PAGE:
At the annual New Jersey School Boards Association (NJSBA) Conference in Atlantic City, Toms River Regional Schools Superintendent David Healy and Business Administrator William Doering, along with other district leaders, were provided an audience at the New Jersey Association of School Administrators (NJASA) workshop held Oct. 24. There, they testified to the impact of state aid reductions to TRRS, and the steps they’re taking to fight the matter.
The NJASA meeting was specifically to discuss adjustment aid reductions to school districts, and some 70 leaders in NJ education participated including superintendents throughout the state, board of education members, business administrators, district lawyers, and NJSBA representatives. Part of the Support Our Schools (SOS) initiative, the meeting focused on how to advocate with legislatures, the impact of state aid reductions, and education about the flaws in the formula calculation for aid, something TRRS has touted for years.
Moderated by NJSBA Government Relations Director Melanie Shulz, the meeting also provided open discussion time for affected districts to detail their situation, an opportunity TRRS was not going to miss. Joined by Assistant Superintendent James Ricotta, Jr., Board President Russell Corby, and Board Member Dan Leonard, Healy and Doering outlined the projected, drastic affect the loss of $70 million over the next six years will have on the district and its capacity to provide a thorough and efficient education.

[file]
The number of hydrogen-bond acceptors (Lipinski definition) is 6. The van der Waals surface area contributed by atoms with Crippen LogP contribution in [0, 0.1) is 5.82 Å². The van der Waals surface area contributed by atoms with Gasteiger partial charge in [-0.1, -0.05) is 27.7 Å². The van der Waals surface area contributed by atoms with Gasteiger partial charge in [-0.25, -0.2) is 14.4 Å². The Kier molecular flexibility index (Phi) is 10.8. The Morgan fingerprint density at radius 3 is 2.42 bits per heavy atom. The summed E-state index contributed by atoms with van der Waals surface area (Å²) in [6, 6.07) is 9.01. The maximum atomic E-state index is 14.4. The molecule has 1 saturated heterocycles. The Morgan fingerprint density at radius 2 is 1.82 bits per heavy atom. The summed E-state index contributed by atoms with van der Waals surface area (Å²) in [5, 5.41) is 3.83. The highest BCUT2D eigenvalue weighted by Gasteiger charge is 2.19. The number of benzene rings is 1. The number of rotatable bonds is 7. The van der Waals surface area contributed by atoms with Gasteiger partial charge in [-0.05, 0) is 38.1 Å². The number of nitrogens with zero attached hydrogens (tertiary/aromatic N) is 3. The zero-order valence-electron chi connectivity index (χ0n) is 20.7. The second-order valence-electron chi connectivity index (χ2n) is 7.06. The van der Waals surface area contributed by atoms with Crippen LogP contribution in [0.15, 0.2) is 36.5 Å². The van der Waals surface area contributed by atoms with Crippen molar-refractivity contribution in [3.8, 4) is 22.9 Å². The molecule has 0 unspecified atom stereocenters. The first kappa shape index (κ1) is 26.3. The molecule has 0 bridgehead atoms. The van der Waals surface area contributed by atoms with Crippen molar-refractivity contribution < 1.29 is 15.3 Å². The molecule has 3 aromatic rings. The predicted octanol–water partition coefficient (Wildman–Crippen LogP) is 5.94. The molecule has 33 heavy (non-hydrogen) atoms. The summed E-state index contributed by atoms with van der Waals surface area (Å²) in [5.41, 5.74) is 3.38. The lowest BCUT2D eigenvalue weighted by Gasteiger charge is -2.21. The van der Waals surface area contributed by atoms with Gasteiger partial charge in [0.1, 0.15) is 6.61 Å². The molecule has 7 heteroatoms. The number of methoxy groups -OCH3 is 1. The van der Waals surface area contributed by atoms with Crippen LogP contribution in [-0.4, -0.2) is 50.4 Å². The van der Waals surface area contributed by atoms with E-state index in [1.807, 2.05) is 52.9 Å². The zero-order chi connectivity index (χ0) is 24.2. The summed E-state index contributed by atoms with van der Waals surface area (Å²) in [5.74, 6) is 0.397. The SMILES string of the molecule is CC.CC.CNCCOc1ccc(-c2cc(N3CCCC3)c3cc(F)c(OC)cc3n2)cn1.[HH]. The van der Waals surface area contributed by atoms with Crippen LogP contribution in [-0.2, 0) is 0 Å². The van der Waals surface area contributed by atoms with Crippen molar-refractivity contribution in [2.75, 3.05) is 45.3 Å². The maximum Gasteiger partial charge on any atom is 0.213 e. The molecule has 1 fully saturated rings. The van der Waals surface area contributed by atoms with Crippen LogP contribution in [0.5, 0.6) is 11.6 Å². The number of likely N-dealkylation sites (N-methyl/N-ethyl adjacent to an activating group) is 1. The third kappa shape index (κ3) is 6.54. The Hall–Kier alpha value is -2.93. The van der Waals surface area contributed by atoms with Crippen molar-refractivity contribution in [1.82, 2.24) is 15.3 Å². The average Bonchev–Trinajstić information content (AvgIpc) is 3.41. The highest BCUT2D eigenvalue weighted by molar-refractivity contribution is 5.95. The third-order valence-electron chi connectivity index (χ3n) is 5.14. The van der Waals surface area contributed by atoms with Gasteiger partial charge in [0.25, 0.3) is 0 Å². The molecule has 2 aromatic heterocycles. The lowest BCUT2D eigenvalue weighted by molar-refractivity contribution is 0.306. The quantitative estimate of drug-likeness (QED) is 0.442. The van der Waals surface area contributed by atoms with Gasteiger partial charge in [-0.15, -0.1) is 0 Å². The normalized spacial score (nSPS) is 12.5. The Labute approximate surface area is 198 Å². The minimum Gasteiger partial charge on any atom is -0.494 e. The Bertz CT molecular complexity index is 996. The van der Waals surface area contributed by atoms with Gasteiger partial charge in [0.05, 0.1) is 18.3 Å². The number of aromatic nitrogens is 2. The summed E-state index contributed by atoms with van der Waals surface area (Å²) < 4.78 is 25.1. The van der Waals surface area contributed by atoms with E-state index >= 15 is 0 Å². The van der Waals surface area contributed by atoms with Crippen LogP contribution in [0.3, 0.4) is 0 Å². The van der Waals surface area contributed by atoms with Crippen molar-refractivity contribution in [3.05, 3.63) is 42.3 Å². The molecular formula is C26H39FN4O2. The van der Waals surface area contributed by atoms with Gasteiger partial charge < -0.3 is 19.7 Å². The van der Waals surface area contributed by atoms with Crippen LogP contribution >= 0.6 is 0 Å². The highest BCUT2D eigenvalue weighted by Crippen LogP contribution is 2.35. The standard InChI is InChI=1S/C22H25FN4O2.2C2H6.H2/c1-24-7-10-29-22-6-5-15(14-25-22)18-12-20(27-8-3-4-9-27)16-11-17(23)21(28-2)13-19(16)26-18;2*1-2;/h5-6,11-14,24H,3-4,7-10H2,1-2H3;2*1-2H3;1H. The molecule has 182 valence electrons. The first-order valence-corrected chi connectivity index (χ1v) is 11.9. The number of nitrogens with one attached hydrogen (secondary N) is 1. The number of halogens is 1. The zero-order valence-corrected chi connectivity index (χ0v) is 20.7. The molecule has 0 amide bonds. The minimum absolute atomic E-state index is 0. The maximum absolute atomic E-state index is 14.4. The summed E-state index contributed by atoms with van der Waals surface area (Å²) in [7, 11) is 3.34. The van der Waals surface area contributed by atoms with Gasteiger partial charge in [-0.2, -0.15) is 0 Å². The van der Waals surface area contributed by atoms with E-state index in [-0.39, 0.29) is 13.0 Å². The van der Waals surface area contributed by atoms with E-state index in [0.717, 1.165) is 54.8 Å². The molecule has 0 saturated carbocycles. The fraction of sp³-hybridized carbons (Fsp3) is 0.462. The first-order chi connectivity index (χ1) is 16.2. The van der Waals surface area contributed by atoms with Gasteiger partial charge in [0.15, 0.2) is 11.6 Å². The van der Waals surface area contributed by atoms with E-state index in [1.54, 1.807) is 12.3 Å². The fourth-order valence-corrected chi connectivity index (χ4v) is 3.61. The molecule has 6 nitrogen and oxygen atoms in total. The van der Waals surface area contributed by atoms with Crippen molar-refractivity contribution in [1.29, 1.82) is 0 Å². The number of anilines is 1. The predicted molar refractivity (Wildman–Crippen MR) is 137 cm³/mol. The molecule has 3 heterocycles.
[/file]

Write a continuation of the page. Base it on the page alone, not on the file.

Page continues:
SOS is a coalition of school districts throughout the state being negatively impacted by the reduction in state adjustment aid, with a mission to to advocate with legislators and convey their message to the public, ensuring that students continue to receive the quality education they deserve and are entitled to in accordance with the state’s mandate for a thorough and efficient education. The meeting echoed that mission, seeking to regionalize and coordinate efforts through data, research, and collaboration.
The workshop was a continuum of district efforts to publicly decry state cuts they view as unjust and based on a flawed formula, and these efforts have included a press conference and rally at High School South; multiple trips to Trenton; a “State of the District” video address; leading a coalition of affected districts; official letters to parents and the community; and countless meetings with legislators and local and state leaders.
Regarding state leaders, TRRS representatives took advantage of the opportunity to speak personally with NJ Senator Steve Sweeney, whose bill helped drive the state budget that resulted in drastic cuts to districts like Toms River Schools. Healy and his colleagues relayed to Sweeney on a personal level the uniqueness of Toms River’s plight, including factors like Superstorm Sandy, non-restored aid going back years, and the district’s foresight with regard to the funding formula.
The senator agreed to meet face to face with Healy at a later date which is tentatively scheduled for next week in Trenton. There, Healy will have the opportunity to describe the Toms River community, its proud history and accomplishments in the face of numerous challenges, and outline how $70 million in cumulative losses in the next six years will prove decimating.